So that's the point of using a salt, put simply. In practical terms, the salts are usually randomly generated and around 128 bits, however, to mitigate against accidental re-usage, and to ensure that no attacker already has a lookup table of that particular salt.

  • $\begingroup$ @CharlesDuffy I haven't heard that before, mind sharing a source? I've switched it around anyways, because why not. $\endgroup$
    – Awn
    Commented Sep 26, 2017 at 16:17
  • $\begingroup$ @Awn, to be fair, it's a bit contentious and depends on which kind of attack one cares more about optimizing against, and it's only relevant if size of the salt is equal to or larger than the size of a single input block to the hash algorithm. If you theorize an attacker who knows the salt and is trying to guess the password, then you want the password first and the salt last; if you have an attacker trying to generate a rainbow table with your possible salts for a list of popular passwords, then you want the salt first and the password last. $\endgroup$ Commented Sep 26, 2017 at 16:27
  • $\begingroup$ (And either way adding salt has made the storage costs of rainbow tables much more expensive; all you're adjusting at this point is the CPU cost of computing them, by a relatively small factor equivalent to ~1 bit of salt). $\endgroup$ Commented Sep 26, 2017 at 16:29

It appears you misunderstood the function and purpose of the salt. There are two parts to the answer:

Hashing Passwords

Passwords are stored in databases as one-way-hashes. As the name implies, a one-way-hash, contrary to encryption, cannot be reversed. However, the same input will always lead to the same hash. So to find out if a user typed the correct password, hash whatever he typed and compare it with the stored hash value.

The hash functions used for this specific purpose also have a secondary feature: They are intentionally slow (i.e. computation expensive).

The purpose for both of these is to slow down attackers who compromised the database and thus have the password hashes in their hands. The hashes themselves don't tell you the password and there is no way to get the password from the hash. Brute-forcing the password database by hashing every possible password until you get a match is a slow process.

Salting Password Hashes

This process has two weaknesses:

  1. Two users who use the same password will have the same password hash.
  2. With computers becoming more powerful and GPU processing available, brute-forcing at least common passwords and their variations (dictionary attacks) is quite feasable. Most importantly, you can prepare the, say, most common one million passwords beforehand, by hashing them all and making a database of their hashes, then use a reverse-lookup to figure out the password. This is called a rainbow table.

Salting simply adds a random string to the password before it is hashed. Since you need to know this string in order to repeat the hashing and compare the user input to the stored hash, the salt is also stored in the database in plain text.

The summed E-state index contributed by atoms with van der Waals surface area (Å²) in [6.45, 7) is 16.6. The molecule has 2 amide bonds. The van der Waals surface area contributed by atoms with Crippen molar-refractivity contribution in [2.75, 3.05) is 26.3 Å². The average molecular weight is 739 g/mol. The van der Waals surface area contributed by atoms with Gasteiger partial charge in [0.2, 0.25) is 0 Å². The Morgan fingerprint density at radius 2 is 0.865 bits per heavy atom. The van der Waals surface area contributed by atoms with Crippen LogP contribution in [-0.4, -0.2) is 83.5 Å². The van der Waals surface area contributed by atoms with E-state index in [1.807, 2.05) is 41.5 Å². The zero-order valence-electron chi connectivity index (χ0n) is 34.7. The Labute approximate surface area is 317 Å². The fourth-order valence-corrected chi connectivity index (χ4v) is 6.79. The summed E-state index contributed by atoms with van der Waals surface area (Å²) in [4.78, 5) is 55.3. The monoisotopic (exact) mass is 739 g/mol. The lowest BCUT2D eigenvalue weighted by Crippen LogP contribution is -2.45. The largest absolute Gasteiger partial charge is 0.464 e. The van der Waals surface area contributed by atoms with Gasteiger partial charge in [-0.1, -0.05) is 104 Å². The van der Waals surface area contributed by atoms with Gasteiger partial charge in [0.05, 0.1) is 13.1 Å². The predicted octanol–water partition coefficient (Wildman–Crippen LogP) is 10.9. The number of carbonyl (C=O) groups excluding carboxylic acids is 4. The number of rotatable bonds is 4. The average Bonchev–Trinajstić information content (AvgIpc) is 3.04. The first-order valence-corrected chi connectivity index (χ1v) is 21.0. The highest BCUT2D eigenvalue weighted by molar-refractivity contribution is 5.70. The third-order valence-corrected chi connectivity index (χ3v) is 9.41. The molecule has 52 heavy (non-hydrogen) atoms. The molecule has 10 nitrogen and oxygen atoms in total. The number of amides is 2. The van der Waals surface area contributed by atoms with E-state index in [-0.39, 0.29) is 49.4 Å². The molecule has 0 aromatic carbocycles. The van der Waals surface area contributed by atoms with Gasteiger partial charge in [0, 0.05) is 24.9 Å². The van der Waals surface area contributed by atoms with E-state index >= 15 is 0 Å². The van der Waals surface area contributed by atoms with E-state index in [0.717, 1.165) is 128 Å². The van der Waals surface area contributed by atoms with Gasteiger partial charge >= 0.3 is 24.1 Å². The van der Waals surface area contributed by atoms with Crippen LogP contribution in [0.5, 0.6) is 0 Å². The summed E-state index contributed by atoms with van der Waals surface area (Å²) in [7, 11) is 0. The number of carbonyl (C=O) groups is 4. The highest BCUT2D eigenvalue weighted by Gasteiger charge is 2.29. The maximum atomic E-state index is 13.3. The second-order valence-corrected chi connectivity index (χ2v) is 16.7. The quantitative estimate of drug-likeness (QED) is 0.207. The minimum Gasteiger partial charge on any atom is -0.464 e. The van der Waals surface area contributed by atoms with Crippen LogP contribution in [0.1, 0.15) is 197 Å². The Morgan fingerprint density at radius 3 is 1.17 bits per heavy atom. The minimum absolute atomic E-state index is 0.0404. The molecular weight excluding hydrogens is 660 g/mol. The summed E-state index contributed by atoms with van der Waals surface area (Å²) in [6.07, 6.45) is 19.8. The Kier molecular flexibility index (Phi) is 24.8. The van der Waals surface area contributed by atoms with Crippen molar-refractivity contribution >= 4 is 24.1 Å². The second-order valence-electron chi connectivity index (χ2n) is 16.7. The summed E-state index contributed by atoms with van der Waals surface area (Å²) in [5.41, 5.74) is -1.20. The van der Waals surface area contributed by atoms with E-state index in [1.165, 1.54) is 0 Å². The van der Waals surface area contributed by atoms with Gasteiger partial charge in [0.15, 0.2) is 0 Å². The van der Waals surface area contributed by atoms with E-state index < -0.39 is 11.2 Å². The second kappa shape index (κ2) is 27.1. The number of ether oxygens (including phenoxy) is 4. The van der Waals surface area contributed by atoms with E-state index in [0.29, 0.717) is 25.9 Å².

The salt defeats both of the mentioned weaknesses. Two users can have the same password, but as their salts are different, the hashes are different as well. Cryptographic hashsums have the effect that even a one-byte change in the input will result in a completely different hash. Rainbow tables also become impractical, as you would have to store not just the hash of every password, but of every password hashed with every possible salt. If the salt is just 2 bytes, the 1 mio. words database now exploded to about 65 billion. And it is easy and cheap to use larger salts, making rainbow tables entirely impractical (with an 8-byte salt, even pre-computing the most common 1,000 password would require storing on the order of 10^22 pairs).

Remaining Weaknesses

One weakness remains. Even if I cannot pre-compute a rainbow table, I can brute-force the most common passwords in a password database. The time required is on the order of hours to try the most common 100 or so passwords by simply hashing them all for all user salts and comparing to the stored hash. That is the reason why users should be strongly discouraged from using "password" or "12345678" or such as their password. Even with the strongest protections, extremely weak passwords can still be brute-forced. In the real world, trying the top 100 or so passwords is almost guaranteed to yield me a couple successful hits.

  • 1
    $\begingroup$ Just a quick note that estimating the storage size of rainbow tables is a bit trickier than implied here - a rainbow table is not just a plain list of common passwords and their hashes, it's a particular way of storing them that uses the hashing algorithm itself as part of the storage / lookup mechanism. You do still have to compute them all, however, so the computation time is still directly proportional to the number of values you have to hash. $\endgroup$
    – IMSoP
    Commented Sep 27, 2017 at 9:47